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US5802562A - Information processing system and including a supplemental memory and method of operation - Google Patents

Information processing system and including a supplemental memory and method of operation Download PDF

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US5802562A
US5802562A US08620862 US62086296A US5802562A US 5802562 A US5802562 A US 5802562A US 08620862 US08620862 US 08620862 US 62086296 A US62086296 A US 62086296A US 5802562 A US5802562 A US 5802562A
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memory
information
cache
system
prefetch
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US08620862
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James Allen Kahle
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International Business Machines Corp
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International Business Machines Corp
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    • GPHYSICS
    • G06COMPUTING; CALCULATING; COUNTING
    • G06FELECTRICAL DIGITAL DATA PROCESSING
    • G06F9/00Arrangements for programme control, e.g. control unit
    • G06F9/06Arrangements for programme control, e.g. control unit using stored programme, i.e. using internal store of processing equipment to receive and retain programme
    • G06F9/30Arrangements for executing machine-instructions, e.g. instruction decode
    • G06F9/30003Arrangements for executing specific machine instructions
    • G06F9/3004Arrangements for executing specific machine instructions to perform operations on memory
    • G06F9/30043LOAD or STORE instructions; Clear instruction
    • GPHYSICS
    • G06COMPUTING; CALCULATING; COUNTING
    • G06FELECTRICAL DIGITAL DATA PROCESSING
    • G06F12/00Accessing, addressing or allocating within memory systems or architectures
    • G06F12/02Addressing or allocation; Relocation
    • G06F12/08Addressing or allocation; Relocation in hierarchically structured memory systems, e.g. virtual memory systems
    • G06F12/0802Addressing of a memory level in which the access to the desired data or data block requires associative addressing means, e.g. caches
    • G06F12/0806Multiuser, multiprocessor or multiprocessing cache systems
    • G06F12/0811Multiuser, multiprocessor or multiprocessing cache systems with multilevel cache hierarchies
    • GPHYSICS
    • G06COMPUTING; CALCULATING; COUNTING
    • G06FELECTRICAL DIGITAL DATA PROCESSING
    • G06F12/00Accessing, addressing or allocating within memory systems or architectures
    • G06F12/02Addressing or allocation; Relocation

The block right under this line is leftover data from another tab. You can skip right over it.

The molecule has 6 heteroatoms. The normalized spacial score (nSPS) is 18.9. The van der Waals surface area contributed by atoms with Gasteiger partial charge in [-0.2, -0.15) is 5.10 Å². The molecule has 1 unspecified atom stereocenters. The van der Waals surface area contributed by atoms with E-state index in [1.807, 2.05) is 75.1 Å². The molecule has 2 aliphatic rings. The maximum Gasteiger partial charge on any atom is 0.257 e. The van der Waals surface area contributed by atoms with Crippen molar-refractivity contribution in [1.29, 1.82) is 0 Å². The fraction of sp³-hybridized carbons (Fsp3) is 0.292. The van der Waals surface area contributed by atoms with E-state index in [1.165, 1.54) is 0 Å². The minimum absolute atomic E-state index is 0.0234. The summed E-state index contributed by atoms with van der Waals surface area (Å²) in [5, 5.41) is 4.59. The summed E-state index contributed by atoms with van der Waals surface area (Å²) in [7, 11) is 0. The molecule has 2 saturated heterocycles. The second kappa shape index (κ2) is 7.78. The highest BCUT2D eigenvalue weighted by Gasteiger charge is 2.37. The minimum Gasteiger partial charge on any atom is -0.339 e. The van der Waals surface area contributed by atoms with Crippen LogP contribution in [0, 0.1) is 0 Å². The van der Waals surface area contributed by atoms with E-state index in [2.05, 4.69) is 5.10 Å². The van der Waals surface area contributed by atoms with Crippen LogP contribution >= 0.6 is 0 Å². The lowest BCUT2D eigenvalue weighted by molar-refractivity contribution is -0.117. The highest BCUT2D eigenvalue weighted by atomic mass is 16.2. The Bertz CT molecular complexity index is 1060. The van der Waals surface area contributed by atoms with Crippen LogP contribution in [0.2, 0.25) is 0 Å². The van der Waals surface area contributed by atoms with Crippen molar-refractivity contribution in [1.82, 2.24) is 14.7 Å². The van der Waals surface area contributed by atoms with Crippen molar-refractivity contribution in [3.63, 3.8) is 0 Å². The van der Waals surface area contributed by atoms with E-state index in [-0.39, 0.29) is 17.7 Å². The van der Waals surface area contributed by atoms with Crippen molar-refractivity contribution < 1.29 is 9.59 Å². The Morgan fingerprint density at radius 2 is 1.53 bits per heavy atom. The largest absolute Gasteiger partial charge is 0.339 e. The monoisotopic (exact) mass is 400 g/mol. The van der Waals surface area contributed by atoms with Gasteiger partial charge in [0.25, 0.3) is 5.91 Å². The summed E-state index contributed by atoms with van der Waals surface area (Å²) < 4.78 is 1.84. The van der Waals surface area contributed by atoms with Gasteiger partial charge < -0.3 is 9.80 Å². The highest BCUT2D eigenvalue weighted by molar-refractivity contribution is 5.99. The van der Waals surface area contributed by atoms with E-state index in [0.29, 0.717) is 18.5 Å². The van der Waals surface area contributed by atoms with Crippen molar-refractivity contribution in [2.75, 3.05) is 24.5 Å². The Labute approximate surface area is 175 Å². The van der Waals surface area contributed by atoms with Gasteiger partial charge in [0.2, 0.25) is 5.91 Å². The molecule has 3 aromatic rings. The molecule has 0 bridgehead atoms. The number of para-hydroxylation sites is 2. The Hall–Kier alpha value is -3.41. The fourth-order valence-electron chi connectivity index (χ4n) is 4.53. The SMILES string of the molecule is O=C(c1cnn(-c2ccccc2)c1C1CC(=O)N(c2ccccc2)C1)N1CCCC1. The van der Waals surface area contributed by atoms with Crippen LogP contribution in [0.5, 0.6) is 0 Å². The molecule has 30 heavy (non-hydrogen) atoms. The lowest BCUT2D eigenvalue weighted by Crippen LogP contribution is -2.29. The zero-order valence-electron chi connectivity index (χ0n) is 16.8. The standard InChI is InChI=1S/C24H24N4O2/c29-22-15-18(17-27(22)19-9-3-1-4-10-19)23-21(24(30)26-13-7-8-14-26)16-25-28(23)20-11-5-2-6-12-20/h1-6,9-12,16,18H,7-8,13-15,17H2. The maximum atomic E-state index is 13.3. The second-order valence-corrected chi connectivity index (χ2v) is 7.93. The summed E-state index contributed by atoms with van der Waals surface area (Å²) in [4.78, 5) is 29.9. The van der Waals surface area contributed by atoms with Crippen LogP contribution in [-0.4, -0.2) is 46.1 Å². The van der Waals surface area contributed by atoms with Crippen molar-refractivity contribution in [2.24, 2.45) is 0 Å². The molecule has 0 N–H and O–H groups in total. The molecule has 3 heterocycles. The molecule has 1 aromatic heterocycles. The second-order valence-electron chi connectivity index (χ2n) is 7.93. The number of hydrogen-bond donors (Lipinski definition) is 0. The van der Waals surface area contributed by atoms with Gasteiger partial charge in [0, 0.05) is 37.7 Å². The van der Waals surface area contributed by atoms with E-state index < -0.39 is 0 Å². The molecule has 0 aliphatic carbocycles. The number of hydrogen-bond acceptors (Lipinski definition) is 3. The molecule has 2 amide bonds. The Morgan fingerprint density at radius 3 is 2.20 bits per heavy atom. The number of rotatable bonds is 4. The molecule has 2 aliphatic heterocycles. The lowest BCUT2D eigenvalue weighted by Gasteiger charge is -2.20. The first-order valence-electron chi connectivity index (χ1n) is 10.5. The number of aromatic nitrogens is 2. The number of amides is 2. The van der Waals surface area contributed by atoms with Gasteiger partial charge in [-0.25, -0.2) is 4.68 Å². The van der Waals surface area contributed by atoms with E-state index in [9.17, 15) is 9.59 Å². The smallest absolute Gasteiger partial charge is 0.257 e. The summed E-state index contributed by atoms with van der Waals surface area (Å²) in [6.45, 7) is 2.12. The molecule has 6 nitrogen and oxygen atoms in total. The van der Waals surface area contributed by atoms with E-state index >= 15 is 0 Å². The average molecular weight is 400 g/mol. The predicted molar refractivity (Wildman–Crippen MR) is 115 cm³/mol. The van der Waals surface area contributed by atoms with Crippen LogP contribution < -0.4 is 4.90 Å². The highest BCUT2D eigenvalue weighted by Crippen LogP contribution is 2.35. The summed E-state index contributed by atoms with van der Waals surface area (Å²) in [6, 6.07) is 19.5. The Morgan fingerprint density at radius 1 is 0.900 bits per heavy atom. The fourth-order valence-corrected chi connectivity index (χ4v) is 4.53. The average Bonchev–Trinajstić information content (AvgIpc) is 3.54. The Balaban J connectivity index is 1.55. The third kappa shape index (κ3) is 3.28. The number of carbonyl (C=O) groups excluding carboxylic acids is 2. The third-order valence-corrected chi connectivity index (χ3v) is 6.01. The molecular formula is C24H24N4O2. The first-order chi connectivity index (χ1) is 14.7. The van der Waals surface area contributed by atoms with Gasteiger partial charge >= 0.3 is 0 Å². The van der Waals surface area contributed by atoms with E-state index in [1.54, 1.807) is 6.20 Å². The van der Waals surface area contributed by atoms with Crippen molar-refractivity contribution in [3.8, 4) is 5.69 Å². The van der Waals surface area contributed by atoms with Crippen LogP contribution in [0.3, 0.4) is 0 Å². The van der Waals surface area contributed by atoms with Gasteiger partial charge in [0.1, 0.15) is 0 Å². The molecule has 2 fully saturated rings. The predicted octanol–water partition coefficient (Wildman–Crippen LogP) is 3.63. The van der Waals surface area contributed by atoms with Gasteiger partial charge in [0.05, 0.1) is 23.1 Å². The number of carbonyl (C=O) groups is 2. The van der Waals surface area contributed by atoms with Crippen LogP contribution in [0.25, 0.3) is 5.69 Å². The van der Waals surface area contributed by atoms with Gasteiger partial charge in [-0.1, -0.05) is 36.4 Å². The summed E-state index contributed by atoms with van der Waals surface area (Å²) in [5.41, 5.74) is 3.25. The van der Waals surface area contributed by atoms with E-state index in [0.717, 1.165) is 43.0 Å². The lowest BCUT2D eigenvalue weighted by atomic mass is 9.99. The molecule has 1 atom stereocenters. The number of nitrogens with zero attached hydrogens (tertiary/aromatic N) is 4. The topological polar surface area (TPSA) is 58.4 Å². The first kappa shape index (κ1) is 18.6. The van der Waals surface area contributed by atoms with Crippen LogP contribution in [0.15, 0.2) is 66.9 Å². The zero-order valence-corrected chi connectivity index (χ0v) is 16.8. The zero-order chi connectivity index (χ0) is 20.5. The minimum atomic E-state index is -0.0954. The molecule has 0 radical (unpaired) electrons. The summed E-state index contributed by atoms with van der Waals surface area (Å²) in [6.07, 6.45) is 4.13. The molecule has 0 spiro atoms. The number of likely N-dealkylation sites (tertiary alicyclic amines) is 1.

• G06F12/08Addressing or allocation; Relocation in hierarchically structured memory systems, e.g. virtual memory systems
    • G06F12/0802Addressing of a memory level in which the access to the desired data or data block requires associative addressing means, e.g. caches
    • G06F12/0862Addressing of a memory level in which the access to the desired data or data block requires associative addressing means, e.g. caches with prefetch
    • GPHYSICS
    • G06COMPUTING; CALCULATING; COUNTING
    • G06FELECTRICAL DIGITAL DATA PROCESSING
    • G06F9/00Arrangements for programme control, e.g. control unit
    • G06F9/06Arrangements for programme control, e.g. control unit using stored programme, i.e. using internal store of processing equipment to receive and retain programme
    • G06F9/30Arrangements for executing machine-instructions, e.g. instruction decode
    • G06F9/38Concurrent instruction execution, e.g. pipeline, look ahead
    • G06F9/3824Operand accessing
    • G06F9/383Operand prefetching
    • GPHYSICS
    • G06COMPUTING; CALCULATING; COUNTING
    • G06FELECTRICAL DIGITAL DATA PROCESSING
    • G06F9/00Arrangements for programme control, e.g. control unit
    • G06F9/06Arrangements for programme control, e.g. control unit using stored programme, i.e. using internal store of processing equipment to receive and retain programme
    • G06F9/30Arrangements for executing machine-instructions, e.g. instruction decode
    • G06F9/38Concurrent instruction execution, e.g. pipeline, look ahead
    • G06F9/3824Operand accessing
    • G06F9/3834Maintaining memory consistency
    • GPHYSICS
    • G06COMPUTING; CALCULATING; COUNTING
    • G06FELECTRICAL DIGITAL DATA PROCESSING
    • G06F2212/00Indexing scheme relating to accessing, addressing or allocation within memory systems or architectures
    • G06F2212/60Details of cache memory
    • G06F2212/6022Using a prefetch buffer or dedicated prefetch cache
    • GPHYSICS
    • G06COMPUTING; CALCULATING; COUNTING
    • G06FELECTRICAL DIGITAL DATA PROCESSING
    • G06F2212/00Indexing scheme relating to accessing, addressing or allocation within memory systems or architectures
    • G06F2212/60Details of cache memory
    • G06F2212/6028Prefetching based on hints or prefetch instructions

Abstract

An information processing system and method of operation are provided. In response to a first instruction, a supplemental memory stores first information from a system memory. In response to a second instruction, a cache memory stores second information from the supplemental memory if the first information includes the second information and from the system memory otherwise.

Description

This is a continuation of application Ser. No. 08/130,604 filed Oct. 1, 1993, now abandoned.

TECHNICAL FIELD

This patent application relates in general to systems for processing information and in particular to an information processing system and method of operation.

BACKGROUND OF THE INVENTION

Many systems for processing information include both a system memory and a cache memory. A cache memory is a relatively small high-speed memory that stores a copy of information from one or more portions of the system memory. Frequently, the cache memory is physically distinct from the system memory. Such a cache memory can be integral with a processor device of the system or be non-integral with the processor.